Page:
If you are following a Strength & Conditioning programme designed to improve your performance then of course you need to do exercises that have been proven to improve the attributes you need to improve on. The exercise selection will be determined by:
1) The phases of training you are in
2) Dynamic Correspondence
The phase of training will to a point determine what sort of exercises you need to do. For example, during a Hypertrophy phase you may well chose exercises such as flyes, lateral raises and bicep curls which (if done correctly) will help with the accumulation of muscle tissue. However, during a Speed Strength phase you probably wouldn't chose those exercises as they do not stimulate the body in the way you want.
Dynamic Correspondence, in short, is a checklist of how an exercise can relate back to the skill/movement that you want to improve on in your sport.
The amplitude/direction of the movement - Does the exercise move in the same direction as the skill/movement in the sport?
The accentuated region of force production - Does the exercise reflect where the most force will be produced and how much force?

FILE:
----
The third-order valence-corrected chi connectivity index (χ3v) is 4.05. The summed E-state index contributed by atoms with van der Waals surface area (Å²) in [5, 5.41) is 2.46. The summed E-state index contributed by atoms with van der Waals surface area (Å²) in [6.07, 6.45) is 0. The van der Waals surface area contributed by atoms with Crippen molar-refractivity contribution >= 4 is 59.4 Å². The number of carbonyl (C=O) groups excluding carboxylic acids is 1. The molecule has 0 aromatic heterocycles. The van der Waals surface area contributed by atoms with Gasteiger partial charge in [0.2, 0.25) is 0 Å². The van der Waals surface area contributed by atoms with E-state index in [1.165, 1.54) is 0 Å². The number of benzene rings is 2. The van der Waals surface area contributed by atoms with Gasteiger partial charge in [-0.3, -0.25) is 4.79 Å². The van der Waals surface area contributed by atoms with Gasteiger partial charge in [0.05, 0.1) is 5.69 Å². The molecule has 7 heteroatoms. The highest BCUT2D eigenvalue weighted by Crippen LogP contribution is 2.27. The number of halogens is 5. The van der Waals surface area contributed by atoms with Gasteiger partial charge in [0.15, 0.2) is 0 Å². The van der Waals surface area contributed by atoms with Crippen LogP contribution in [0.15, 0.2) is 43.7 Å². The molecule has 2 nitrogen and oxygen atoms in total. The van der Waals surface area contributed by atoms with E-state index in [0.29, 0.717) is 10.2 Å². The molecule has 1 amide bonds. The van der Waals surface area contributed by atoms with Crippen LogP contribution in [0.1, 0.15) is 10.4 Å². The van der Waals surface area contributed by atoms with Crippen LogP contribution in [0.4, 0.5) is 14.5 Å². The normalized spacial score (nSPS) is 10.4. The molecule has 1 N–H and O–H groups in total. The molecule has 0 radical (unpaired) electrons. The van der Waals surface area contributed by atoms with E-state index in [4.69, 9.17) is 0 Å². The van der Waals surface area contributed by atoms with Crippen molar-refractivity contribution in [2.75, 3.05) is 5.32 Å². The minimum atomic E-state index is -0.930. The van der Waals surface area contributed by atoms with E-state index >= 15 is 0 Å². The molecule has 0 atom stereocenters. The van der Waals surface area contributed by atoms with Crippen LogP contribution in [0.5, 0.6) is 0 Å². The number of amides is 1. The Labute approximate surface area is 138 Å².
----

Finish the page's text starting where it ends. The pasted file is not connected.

The dynamics of effort - What kind of contraction is taking place? Ballistic, Plyometric?
The rate and time of maximum force production - Does the exercise you chose help with the speed of which force needs to be produced to be succesful at your sport?The
regime of muscular work - Does the exercise reflect the sort of contractions the skill/movement has? Is it purely concentric? Concentric then eccentric? One contraction or continuous?
Individual exercises you chose will not be able to tick all the boxes required to improve a sports performance. However, an effectively periodised programme should be able to cover all the points of Dynamic Correspondence.
But what if I don't want to improve on any sports? I just want to lose a bit of fat, improve my general health and fitness and feel better about myself?
If you are someone who asks the question above, then my best advise to give is to find an exercise programme that you enjoy. As long as your exercise selection is appropiate and you execute the exercises safely then do not worry - the main thing is to get out there and give things a go. Yes, some exercises are more effective than others at various things and yes, you can have an optimal programme which will help you achieve your goals faster but if you do not stick to it because you do not enjoy it then the optimal programme very quickly becomes pointless.
Feel free to contact me with any questions that you have regarding anything I have brought up in this email!